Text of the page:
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Comprehensive midterm study guide

by: Janey Lyon

Comprehensive midterm study guide 3365

Marketplace > University of Utah > Environmental Science > 3365 > Comprehensive midterm study guide
Janey Lyon
The U
GPA 3.2

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About this Document

This is the study guide in its entirety for the midterm exam. It includes additions from other students and is everything I used to study.
Global Sustainability
Mariko Lin Frame
Study Guide
Global Sustainability, Global Economics
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This 8 page Study Guide was uploaded by Janey Lyon on Wednesday March 2, 2016. The Study Guide belongs to 3365 at University of Utah taught by Mariko Lin Frame in Spring 2016. Since its upload, it has received 19 views. For similar materials see Global Sustainability in Environmental Science at University of Utah.


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Date Created: 03/02/16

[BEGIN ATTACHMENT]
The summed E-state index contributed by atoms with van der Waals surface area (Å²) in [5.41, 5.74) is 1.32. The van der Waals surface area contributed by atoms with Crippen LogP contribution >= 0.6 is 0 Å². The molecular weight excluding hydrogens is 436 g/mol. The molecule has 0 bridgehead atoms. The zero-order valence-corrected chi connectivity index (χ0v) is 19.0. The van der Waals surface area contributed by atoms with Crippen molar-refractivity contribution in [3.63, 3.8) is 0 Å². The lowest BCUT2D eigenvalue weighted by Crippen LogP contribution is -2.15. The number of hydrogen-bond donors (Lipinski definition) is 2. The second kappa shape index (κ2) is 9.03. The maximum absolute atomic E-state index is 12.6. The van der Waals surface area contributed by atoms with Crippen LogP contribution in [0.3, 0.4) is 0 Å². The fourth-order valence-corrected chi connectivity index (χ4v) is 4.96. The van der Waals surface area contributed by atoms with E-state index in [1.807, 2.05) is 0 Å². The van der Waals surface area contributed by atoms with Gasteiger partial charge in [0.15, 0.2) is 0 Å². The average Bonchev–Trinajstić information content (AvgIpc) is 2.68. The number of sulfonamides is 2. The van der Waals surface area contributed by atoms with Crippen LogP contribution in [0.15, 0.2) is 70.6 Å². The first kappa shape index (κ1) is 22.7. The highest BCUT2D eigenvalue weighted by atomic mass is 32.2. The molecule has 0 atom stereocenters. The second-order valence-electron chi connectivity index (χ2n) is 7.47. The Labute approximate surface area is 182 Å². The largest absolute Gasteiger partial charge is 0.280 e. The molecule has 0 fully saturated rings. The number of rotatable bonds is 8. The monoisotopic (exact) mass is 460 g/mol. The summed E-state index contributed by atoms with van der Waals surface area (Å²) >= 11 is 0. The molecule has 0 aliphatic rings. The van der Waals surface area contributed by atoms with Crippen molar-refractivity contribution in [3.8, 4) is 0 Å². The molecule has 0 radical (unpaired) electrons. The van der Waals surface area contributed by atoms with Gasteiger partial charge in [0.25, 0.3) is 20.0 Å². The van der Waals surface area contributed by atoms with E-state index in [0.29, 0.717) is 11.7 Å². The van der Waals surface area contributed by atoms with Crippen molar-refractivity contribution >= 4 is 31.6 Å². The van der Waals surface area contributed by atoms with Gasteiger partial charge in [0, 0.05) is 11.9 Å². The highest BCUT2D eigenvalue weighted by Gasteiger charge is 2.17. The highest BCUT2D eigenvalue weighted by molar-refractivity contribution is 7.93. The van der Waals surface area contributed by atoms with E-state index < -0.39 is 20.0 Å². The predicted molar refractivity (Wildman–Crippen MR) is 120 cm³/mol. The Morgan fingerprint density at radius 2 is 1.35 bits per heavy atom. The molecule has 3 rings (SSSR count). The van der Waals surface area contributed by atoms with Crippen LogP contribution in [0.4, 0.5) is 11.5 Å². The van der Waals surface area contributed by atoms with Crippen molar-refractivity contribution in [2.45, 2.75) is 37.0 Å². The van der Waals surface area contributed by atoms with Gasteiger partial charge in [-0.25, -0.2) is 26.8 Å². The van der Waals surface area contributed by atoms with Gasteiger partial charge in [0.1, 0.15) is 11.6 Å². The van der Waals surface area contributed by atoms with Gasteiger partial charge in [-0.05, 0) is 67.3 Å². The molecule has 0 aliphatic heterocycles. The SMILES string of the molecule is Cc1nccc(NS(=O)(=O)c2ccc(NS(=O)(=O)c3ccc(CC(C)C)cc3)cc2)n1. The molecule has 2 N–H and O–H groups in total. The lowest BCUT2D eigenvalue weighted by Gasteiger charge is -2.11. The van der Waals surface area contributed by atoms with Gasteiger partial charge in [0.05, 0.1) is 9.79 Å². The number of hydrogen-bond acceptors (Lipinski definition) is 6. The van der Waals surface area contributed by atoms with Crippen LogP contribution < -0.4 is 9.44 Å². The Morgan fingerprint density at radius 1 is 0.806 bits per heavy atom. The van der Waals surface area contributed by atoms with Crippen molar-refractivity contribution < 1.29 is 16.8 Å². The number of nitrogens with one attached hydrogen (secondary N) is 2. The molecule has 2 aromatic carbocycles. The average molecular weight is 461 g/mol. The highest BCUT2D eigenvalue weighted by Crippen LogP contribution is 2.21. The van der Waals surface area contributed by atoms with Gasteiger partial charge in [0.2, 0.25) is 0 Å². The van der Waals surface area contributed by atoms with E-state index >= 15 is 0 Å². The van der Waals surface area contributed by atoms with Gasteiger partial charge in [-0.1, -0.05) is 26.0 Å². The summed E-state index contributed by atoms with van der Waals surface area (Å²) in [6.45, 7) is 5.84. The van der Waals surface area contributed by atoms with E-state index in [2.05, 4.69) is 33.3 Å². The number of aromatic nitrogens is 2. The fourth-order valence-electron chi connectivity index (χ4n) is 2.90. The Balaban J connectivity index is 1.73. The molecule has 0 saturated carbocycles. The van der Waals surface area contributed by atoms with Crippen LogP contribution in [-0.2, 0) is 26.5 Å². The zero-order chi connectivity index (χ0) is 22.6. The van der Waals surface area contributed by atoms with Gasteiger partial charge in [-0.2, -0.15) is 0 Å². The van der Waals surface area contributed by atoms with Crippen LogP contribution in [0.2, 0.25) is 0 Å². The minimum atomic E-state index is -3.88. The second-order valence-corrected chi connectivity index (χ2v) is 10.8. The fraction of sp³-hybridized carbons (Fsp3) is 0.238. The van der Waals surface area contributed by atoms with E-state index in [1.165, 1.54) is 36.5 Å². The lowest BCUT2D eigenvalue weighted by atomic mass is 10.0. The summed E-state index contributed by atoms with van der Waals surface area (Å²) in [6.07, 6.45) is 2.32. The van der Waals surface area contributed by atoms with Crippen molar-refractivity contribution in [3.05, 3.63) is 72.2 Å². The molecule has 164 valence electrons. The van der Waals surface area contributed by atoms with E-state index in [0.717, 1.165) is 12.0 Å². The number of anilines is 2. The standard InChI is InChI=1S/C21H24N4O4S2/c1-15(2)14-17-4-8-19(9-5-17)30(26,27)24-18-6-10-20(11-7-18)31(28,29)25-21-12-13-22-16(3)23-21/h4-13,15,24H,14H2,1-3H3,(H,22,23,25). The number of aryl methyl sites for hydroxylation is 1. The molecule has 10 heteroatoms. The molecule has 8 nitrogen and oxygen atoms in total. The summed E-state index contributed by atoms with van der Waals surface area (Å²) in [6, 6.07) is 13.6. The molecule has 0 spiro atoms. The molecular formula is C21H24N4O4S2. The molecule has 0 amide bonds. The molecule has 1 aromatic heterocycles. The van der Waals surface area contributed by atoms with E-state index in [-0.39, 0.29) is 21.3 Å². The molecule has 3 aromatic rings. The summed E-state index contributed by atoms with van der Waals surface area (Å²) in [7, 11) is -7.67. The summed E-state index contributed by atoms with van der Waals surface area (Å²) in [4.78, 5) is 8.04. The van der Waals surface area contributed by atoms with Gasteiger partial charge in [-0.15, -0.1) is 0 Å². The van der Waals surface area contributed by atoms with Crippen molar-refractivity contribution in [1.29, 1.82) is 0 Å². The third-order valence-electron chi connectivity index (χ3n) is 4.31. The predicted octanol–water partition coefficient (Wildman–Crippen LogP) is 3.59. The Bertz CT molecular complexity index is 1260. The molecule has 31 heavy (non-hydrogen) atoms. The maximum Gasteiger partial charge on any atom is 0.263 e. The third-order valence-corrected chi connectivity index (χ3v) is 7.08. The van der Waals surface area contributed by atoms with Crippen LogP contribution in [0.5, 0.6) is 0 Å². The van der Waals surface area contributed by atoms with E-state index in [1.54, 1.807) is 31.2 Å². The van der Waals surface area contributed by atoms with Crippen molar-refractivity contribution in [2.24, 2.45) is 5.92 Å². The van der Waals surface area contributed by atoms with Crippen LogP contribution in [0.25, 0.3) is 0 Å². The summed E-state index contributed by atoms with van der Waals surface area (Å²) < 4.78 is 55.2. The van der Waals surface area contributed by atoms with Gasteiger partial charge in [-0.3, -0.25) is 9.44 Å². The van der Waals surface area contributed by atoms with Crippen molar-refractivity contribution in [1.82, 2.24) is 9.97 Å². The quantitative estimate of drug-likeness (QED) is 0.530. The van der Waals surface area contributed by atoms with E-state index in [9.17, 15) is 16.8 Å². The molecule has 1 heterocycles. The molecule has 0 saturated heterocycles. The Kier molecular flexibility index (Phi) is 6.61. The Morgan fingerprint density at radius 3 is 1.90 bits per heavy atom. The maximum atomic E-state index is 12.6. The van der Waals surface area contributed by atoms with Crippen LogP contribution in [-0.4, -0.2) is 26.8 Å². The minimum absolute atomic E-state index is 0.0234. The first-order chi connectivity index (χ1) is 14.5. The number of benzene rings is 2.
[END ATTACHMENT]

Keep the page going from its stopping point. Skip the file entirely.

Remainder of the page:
Mid-term Review part one. • Know the stance of free market environmentalists, ecological economists, and Marxist ecologists on the following issues: a) Technology as a solution to environmental issues Human ingenuity and technological advances will solve issues we face with resources and environmental issues. Private property will ensure responsibility over resources. NOTASOLUTION OR OPTION. Technological advances can undercut the real issues at stake, and as long as capitalism is running the means for growth of technology, we will not be able to solve these issues. b) The market as the solution to environmental issues Market prices and profit will keep us moving forward. Decentralized control will create more room for human drive for profit to bring about resolutions within the market. Not with a capitalist market where only growth and GDP matter. There needs to be a system where sustainability can be accounted for and resources can be more properly distributed. NEVER. Marx is VERY anti-capitalist. The capitalist market does nothing but create a dualistic society where human labor is sellable and nature is a commodity. Our market will only make environmental issues worse. c) The market as the problem of environmental issues None of this is a problem. Need for water is becoming less and less. We are not running out of food either. The environment has improved actually. Population growth will just bring more clever minds to solve world environmental issues. In capitalism, the economy grows bigger than the ecology of the Earth can handle. The Earth is looked at as a subset of the bigger economy, leading to a “full world.” We need to look at the economy as a subset of a bigger whole, being the Earth to have an empty world where resources are used more wisely and sustainability is a point of focus.Also, growth should not just be a part of development, sustainability and natural capital should also be considered. Yes, very much so. When a profitable market are the only means to an end, the economy can expand forever and ever. Economies of scale cause the bigger producers to be able to sell cheap goods and under cut the competition. We are all selfishly competing, creating dangerous class structures that harm people and the environment. d) The government’s role in solving environmental issues Less governmental regulation is better. The government should only impose property rights so that property owners can take good, disciplined care of their land. Decentralized control will bring about better results than bureaucratic involvement. The government allows capitalism to have endless growth and destruction of resources. This needs to be recognized and curbed. We cannot survive or thrive in a full world. The industrial age was supposed to help us and now we are completely reliant upon fossil fuels and we are working more hours than ever. The government needs to make some changes in policy to address these issues. If the government could ever move away from a capitalist economy, then it would be greatly the governments concern to begin solving these environmental issues. Equality among humans and labor distribution is a huge one. Relieving the dualistic society is also important so that the bourgeoisie cannot use up all the resources leaving the laborers with nothing. Capitalism messes with the way we as americans view the world. It will be very hard to solve these issues with a capitalist mind set. • Know how globalization relates to trade and foreign investment: globalization is the integration of world markets through trade and foreign investment. Globalization is defined by trade that began in the colonial era when european countries sought out new lands and restructured their local economies to put slaves or laborers to work making cash crops to be exported. This created a globalized political economy of governance. Foreign investment is a kind of modern colonialism where a northern country can buy great amounts of land in southern countries to exploit for profit with out regulation. Globalization of knowledge should also be addressed in terms of culture, information, technology, the spread of democracy, the World Bank and the IMF. and what policies make trade and foreign investment more ‘liberalized.’: Free o market policies make trade and foreign investment seem ‘liberalized’because there are no regulations or governmental pressures. Tariffs and governmental protection are removed so that these places are more vulnerable. o Have an understanding of how free trade and foreign investment impact the environment: Free trade is very harmful to the countries of the global south that have been colonized solely to extract resources. These countries cannot control their own markets or economies because they are paying back years and years of debt due to trying to develop and industrialize. We can make a lot more stuff through specialization and trade. This means endless production and consumption of goods creating not only waste but also degrading land where resources are extracted. (watch youtube video on comparative advantage for review). Foreign investment is extremely harmful to land and indigenous people because a different country’s firm has bough the land and has the freedom to exploit that land for profit within the free market. • Know Bhagwati’s argument for why free trade is a good thing for the environment o Bagwhati gives a global North perspective on why free trade is good. First off, growth is good because then the government can raise taxes that can in turn be used to protect the environment. Rich countries have so many environmental groups that are successful in sorts. We shouldn’t fear the race to the bottom because different countries will start making different environmental standards for their own cultures. People can vote on their ethics with their dollar and environmentalists should stop imposing beliefs on governmental policies and let the market make decisions. Environmentalists and governments should never put ethics above the right of people. • Know Daly’s rejoinder, that free trade is problematic for the environment o We should always favor domestic production over foreign imports. International trade should never put a country’s environment at risk. Instead of just getting excited about free trade, we should focus on what kind of regulations and and goals are appropriate for globalization. Pro free traders will argue that after we grow from trade, we can clean up the environment- but free traders tend to seek profit with out regard to environmental and social consequences. WE SHOULD CALL FREE TRADE “DEREGULATED INTERNATIONAL COMMERCE.” • Understand the following terms for: o colonialism: parts ofAsia,Africa and theAmericas were being colonized by Europea countries and a competitive race between countries for world resources began. Little thought was given to the development of these colonies as capitalism was the main push to create profit for mother countries. Its lasting effects included severe demographic crisis, forced labour, diseases, violent struggles and slavery. All of these play into these environmental crisis today due to a loss of population, culture and labor in native countries. o economic nationalism: Domestic governance and control over labor and resources happens as a response to neo-colonialism through out the third world. Rejection of liberal economics because free market is the ideology of the repressors. Import substitution is introduced where imported goods have high tariffs so that local industries have a chance to grow. o neoliberal development: neoliberalism was a tern used to criticize structural adjustment policies from the World Bank and IMF. • In relation to the following: a) International division of labor: each country is specializing in certain exports so countries become dependent upon one another. International labor is divided in the sense that Cambodians supply our clothing, middle easterners supply our oil, central americans supply coffee, etc. b) Primary commodities: as a facet of colonialism, primary commodities begin to grow as main exports of developing countries. These commodities can be anything from fruit to oil to metals and textiles. We in the developed world become very deeply dependent on these exports for our day to day lives. In the developing countries that are the specialized primary exporters, they become financially dependent on their mother countries. Many have tried economic nationalism, but are crippled under their debts and cannot succeed. c) Tariffs: taxes imposed on imports and exports so that local commodities can be more valued in the domestic market. d) Import-substitutions: replacing foreign imports with domestic products in attempts to reduce a country’s dependance on foreign imports. Sometimes this is really good for a developing country, other times is is really harmful i.e when the UK industrialized a textile production in india and then later on substituted their textiles with local textiles therefore handicapping a country that they had originally exploited… I think. e) Export-led development: this strategy is used by developing countries in the world market to find their niche in the global economy so that they may stimulate their own economy through primary commodity exports. Promoted by the IMF to help countries pay back their debts. (opposite of import substitutions). f) IMF and World Bank: IMF established in 1945 to promote international monetary stability. One role of both has been lending to countries facing financial hardship. Preconditioning for receiving loans (typically in developing countries) were that they had to follow structural adjustment policies (SAP’s) that radically restructure their economies along free market lines.Along with no more regulations or tariffs, they aso had to open economies to foreign investors.As a result, 41 of the most indebted countries experienced extreme deforestation between 1990-1995. Most of these policies actually worsened poverty. Pretty much, if you want help from the IMF, you will have to give up your land’s resources and denigrate your environment to make up for the cash. g) Free trade: an economic approach for world economies to lift any regulations, policies or rules. No government intervention and no tariffs. Keeps things simple through the market. h) Comparative advantage: specialization of production in each country. Who ever can produce the best and most has the comparative advantage against the rest of the economy and will be better off. i) Currency devaluation: the IMF told them when they received the loans in SAP’s if you want your exports to be competitive they have to be affordable to those valuing them. Devalue your currency so that foreign investors will be more interested in buying. j) Austerity measures: cutting back on government spending when it gets out of control, typically social and environmental cuts. • Understand how IMF and World Bank policies have impacted deforestation and biodiversity o countries that went into great debt in the late 80’s thanks to neocolonialism had to take out loans with the IMF that required them to make SAP’s which allowed foreign investment and pressured extraction of resources and commodities for exports to help the economy. It mostly killed the local environments. o reduce enviro spending o promote export led growth o increase foreign investment poverty conditions worsened o • Be able to list the three levels of biodiversity o Genetic, Species and Ecosystem biodiversity. • Be able to list the major human activities that threaten biodiversity o production and consumption, extraction. • Be able to list the ways in which biodiversity is important Stabilizes the globe, ecosystem services, buffering of carbon, balancing of o weather and wildlife, security of resources, food and land. • Be able to list the ways in which the trans-pacific partnership poses threats to the environment through its investor protections o the TPP is a type of “free trade agreement” that would connect the economies of multiple countries in the world making up about 40% of the world’s GDP. It’s mostly focused on theAmericas and countries surrounding China to weaken the growing Chinese economy. This would greatly increase world trade and lift all kinds of regulations and tariffs that would not only harm domestic industries but also harm the consumers because there will be less health, food and environmental regulations with in a business. Corporations will actually be able to sue a country for imposing restrictions or regulations that harm their profits. Removal of environmental regulations makes biomes of the world extremely vulnerable and the people who live there- helpless to their own rights. o ensures that companies that lose profit due to environmental regulations can be paid back or can sue for the regulations to be changed. • Understand the ‘carbon prisoner’s dilemma’ o we all want to reduce our carbon inputs and make collective action. While the US is a carbon economy, it will be very hard for us to reduce carbon and it will greatly affect our economy. Developing countries that have a small carbon footprint but want to develop and use carbon to help their economies. It’s all very unfair because we aren’t all equally using carbon but we all need to reduce no matter what. • Understand the variety of market-based solutions posed for resolving the issue of climate change, and the criticisms against them o Green carbon consumption example one: people can pay factories a fee to reduce their emissions. They can vote with their wallet and only buy climate safe products. o Cap and Trade: imposes a collective limit of emissions on a group of firms that will own a specific number of units of emissions aloud. If you release fewer emissions you can sell the units to those who need more. o REDD: (reducing emissions from deforestation and forest degradation) allows carbon emitters to pay developing low footprint countries to protect their environments ▪ criticisms of market based approaches: companies must increase consumption and profit levels bc capitalism is expansionary. production costs must be kept low. Issues of justice are ignored like emission impacts, economic development and separation of those who caused climate change and those who bear the negative effects. o innovative freedom in the free market. command and control: regulations allowing government to enforce rules within o the market. • Understand the main problems with the Kyoto Protocol o Kyoto protocol is a non-binding document with many loopholes. o Rich countries can move carbon industries off shore to meet their targets. o Only binding to nations that chose to ratify it. does not include china india and the US o • Understand the main ways in which the Paris Climate Summit makes progress over past climate treaties goal to hold global temperatures to no more than 2 degrees C above preindustrial o values. o China, India and the US were involved. o 185/195 countries submitted INDC’s o 5 year cycle reviews to ratchet up targets o ecological debts paid by the global north to developing countries. • Understand the main challenges of the Paris Climate Summit in solving the climate issue o its all voluntary for each country agriculture and deforestation need to be addressed o o public involvement is necessary o current goals do not keep us below 2 degrees. o $100 billion a year to developing countries isn’t enough and does money really fix everything?